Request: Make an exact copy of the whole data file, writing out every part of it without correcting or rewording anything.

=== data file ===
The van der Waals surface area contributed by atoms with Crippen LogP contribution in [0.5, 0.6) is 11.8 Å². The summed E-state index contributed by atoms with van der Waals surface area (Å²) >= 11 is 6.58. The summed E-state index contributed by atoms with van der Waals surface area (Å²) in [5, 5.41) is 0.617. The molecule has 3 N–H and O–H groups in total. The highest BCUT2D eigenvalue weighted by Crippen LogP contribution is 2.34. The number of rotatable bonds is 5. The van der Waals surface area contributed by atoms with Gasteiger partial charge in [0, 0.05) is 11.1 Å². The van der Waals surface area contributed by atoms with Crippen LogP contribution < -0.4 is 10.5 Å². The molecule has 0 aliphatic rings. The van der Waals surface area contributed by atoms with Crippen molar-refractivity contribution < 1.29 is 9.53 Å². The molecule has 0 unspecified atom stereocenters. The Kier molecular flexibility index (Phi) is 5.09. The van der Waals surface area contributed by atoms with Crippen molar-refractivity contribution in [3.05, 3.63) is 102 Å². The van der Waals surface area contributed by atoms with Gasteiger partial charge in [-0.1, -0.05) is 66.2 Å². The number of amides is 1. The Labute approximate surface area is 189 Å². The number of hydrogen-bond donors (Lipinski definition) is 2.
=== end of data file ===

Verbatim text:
The van der Waals surface area contributed by atoms with Crippen LogP contribution in [0.5, 0.6) is 11.8 Å². The summed E-state index contributed by atoms with van der Waals surface area (Å²) >= 11 is 6.58. The summed E-state index contributed by atoms with van der Waals surface area (Å²) in [5, 5.41) is 0.617. The molecule has 3 N–H and O–H groups in total. The highest BCUT2D eigenvalue weighted by Crippen LogP contribution is 2.34. The number of rotatable bonds is 5. The van der Waals surface area contributed by atoms with Gasteiger partial charge in [0, 0.05) is 11.1 Å². The van der Waals surface area contributed by atoms with Crippen LogP contribution < -0.4 is 10.5 Å². The molecule has 0 aliphatic rings. The van der Waals surface area contributed by atoms with Crippen molar-refractivity contribution < 1.29 is 9.53 Å². The molecule has 0 unspecified atom stereocenters. The Kier molecular flexibility index (Phi) is 5.09. The van der Waals surface area contributed by atoms with Crippen molar-refractivity contribution in [3.05, 3.63) is 102 Å². The van der Waals surface area contributed by atoms with Gasteiger partial charge in [-0.1, -0.05) is 66.2 Å². The number of amides is 1. The Labute approximate surface area is 189 Å². The number of hydrogen-bond donors (Lipinski definition) is 2.